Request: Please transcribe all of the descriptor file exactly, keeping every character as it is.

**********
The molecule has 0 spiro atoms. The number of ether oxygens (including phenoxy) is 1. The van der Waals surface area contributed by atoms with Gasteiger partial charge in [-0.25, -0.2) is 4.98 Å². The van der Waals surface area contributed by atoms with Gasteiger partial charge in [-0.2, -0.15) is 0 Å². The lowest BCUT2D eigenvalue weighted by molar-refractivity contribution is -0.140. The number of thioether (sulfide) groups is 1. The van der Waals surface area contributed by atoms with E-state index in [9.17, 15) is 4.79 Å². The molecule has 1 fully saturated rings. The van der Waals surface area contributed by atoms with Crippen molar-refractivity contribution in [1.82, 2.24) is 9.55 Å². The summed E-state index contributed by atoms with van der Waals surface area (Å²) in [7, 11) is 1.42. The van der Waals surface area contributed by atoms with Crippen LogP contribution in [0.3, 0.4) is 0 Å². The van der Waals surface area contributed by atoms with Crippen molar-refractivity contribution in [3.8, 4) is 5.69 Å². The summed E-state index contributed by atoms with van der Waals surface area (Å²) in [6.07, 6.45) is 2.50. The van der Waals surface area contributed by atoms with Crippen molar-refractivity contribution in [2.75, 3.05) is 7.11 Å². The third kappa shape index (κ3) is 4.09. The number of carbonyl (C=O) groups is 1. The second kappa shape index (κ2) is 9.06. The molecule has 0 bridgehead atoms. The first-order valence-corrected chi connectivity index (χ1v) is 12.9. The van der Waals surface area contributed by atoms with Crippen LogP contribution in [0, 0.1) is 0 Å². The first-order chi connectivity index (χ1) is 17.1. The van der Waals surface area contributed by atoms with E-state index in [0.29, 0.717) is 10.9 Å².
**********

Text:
The molecule has 0 spiro atoms. The number of ether oxygens (including phenoxy) is 1. The van der Waals surface area contributed by atoms with Gasteiger partial charge in [-0.25, -0.2) is 4.98 Å². The van der Waals surface area contributed by atoms with Gasteiger partial charge in [-0.2, -0.15) is 0 Å². The lowest BCUT2D eigenvalue weighted by molar-refractivity contribution is -0.140. The number of thioether (sulfide) groups is 1. The van der Waals surface area contributed by atoms with E-state index in [9.17, 15) is 4.79 Å². The molecule has 1 fully saturated rings. The van der Waals surface area contributed by atoms with Crippen molar-refractivity contribution in [1.82, 2.24) is 9.55 Å². The summed E-state index contributed by atoms with van der Waals surface area (Å²) in [7, 11) is 1.42. The van der Waals surface area contributed by atoms with Crippen LogP contribution in [0.3, 0.4) is 0 Å². The van der Waals surface area contributed by atoms with Crippen molar-refractivity contribution in [3.8, 4) is 5.69 Å². The summed E-state index contributed by atoms with van der Waals surface area (Å²) in [6.07, 6.45) is 2.50. The van der Waals surface area contributed by atoms with Crippen molar-refractivity contribution in [2.75, 3.05) is 7.11 Å². The third kappa shape index (κ3) is 4.09. The number of carbonyl (C=O) groups is 1. The second kappa shape index (κ2) is 9.06. The molecule has 0 bridgehead atoms. The first-order valence-corrected chi connectivity index (χ1v) is 12.9. The van der Waals surface area contributed by atoms with Crippen LogP contribution in [0, 0.1) is 0 Å². The first-order chi connectivity index (χ1) is 17.1. The van der Waals surface area contributed by atoms with E-state index in [0.29, 0.717) is 10.9 Å².